Near Evanston in Uinta County, Wyoming — The American West (Mountains)
Hilliard City and Piedmont
Flumes, Kilns, Logging Industry
—Side Adventures —
Early settlers began to arrive on "Hilliard Flats" in 1860 to ranch and grow crops. Long, cold winters and short growing seasons made it difficult to survive, but soon there were homes, a hotel, cafe, store and other commercial buildings. It was the center for the logging industry. Many charcoal kilns were located here.
After trains switched from coal to steam and charcoal was no longer needed, Hilliard Station was closed in 1900. The town lost its population, and the area is now used to raise sheep and cattle, with historic working ranches still dotting the landscape.
Two or three years prior to the coming of the railroad, logging operations had been established in Piedmont of furnish ties for the roadbed. In 1868, track crews began laying the tracks, and test wells for water were dug. Pure, deep-flowing water was found in Piedmont, and the town quickly became populated and was designated as a water and wood refueling station. Settlers built a store, hotel, saloons, school, church and permanent homes. After the Aspen Tunnel bypassed Piedmont, the population dropped to only 35, and the Guild Store and post office were closed in 1940. The buildings were hauled away, but foundations, charcoal kilns and
Early day timber cutting in the headwater drainages of the Bear River occurred between 1870 and 1900. Cut and burned-over areas indicate that a large amount of timber was removed during this time frame. A large sawmill, established by Jesse Atkinson, used the logs for lumber. The saw logs that supplied the mill were floated from the forest down the Bear River during early spring runoff. Thirty-two charcoal kilns were constructed in the Hilliard and Piedmont areas. The charcoal manufactured from the kilns was shipped to smelters in Utah and Colorado for use by the railroad.
Railroad ties were early product of timber cutting and flumes. The decline of the charcoal industry began with the use of coke in smelter and a fall in prices. Native lumber was replaced by higher quality lumber from the Northwest. The flumes were dismantled for scrap lumber, and the former tie hack camps became historic symbols. A replica of a tie hack cabin is located at Bear River Ranger Station along the Mirror Lake Scenic Byway.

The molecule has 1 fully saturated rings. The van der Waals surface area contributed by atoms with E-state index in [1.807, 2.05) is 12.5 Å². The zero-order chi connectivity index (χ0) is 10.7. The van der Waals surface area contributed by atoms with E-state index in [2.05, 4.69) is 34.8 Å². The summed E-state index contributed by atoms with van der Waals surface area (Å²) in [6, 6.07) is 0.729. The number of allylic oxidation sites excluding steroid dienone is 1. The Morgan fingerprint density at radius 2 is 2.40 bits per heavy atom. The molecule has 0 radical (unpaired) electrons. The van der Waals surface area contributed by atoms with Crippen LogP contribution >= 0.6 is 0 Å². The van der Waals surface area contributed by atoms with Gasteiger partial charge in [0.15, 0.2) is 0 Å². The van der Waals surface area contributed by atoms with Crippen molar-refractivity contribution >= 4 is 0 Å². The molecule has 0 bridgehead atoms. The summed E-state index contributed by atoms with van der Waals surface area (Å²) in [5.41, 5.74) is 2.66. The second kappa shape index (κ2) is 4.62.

Many exciting and fun side adventures may be taken from the Mirror Lake Scenic Byway. By turning at County Road 173, you will enjoy driving past Sulphur Creek Reservoir and onto
Just past Myers Crossing, County Road 157, which is an improvement dirt road, circles through the area adjacent to the Bear River and connects with the byway near milepost 18. Other county roads meander through the Hilliard area and past may pioneer homesteads, as well as climbing hills to Altamont and Aspen Tunnels. Be an adventurer! Explore all the Mirror Lake Scenic Byway offers.
Erected by Timeless Tracks, Incorporated; City of Evanston, Wyoming; United States Forest Service; United States Department of Transportation, Federal Highway Administration, National Scenic Byways Program; State of Wyoming, Department of Transportation; Interpretive Graphics; At Home Services.
Location. 41° 8.372′ N, 110° 50.554′ W. Marker is near Evanston, Wyoming, in Uinta County. Marker is on State Highway 150 near County Route 173, on the left when traveling south. Click for map. Marker is at or near this postal address: 12210 Wyoming Highway 150, Evanston WY 82930, United States of America.
Other nearby markers. At least 8 other markers are within 3 Hilliard, Wyoming (a few steps from this marker); Bear River City (approx. 1.3 miles away); Aspen Tunnel (approx. 1.3 miles away); Transcontinental Railroad (approx. 1.3 miles away); Native Americans (approx. 1.3 miles away); Meyers Crossing (approx. 1.3 miles away); Historic Trails (approx. 1.3 miles away); Mormon Trail (approx. 2.3 miles away). Click for a list of all markers in Evanston.
Categories. • Industry & Commerce • Settlements & Settlers •
Credits. This page originally submitted on , by Barry Swackhamer of San Jose, California. This page has been viewed 125 times since then and 27 times this year. Photos: 1, 2, 3, 4. submitted on , by Barry Swackhamer of San Jose, California. This page was last revised on June 16, 2016.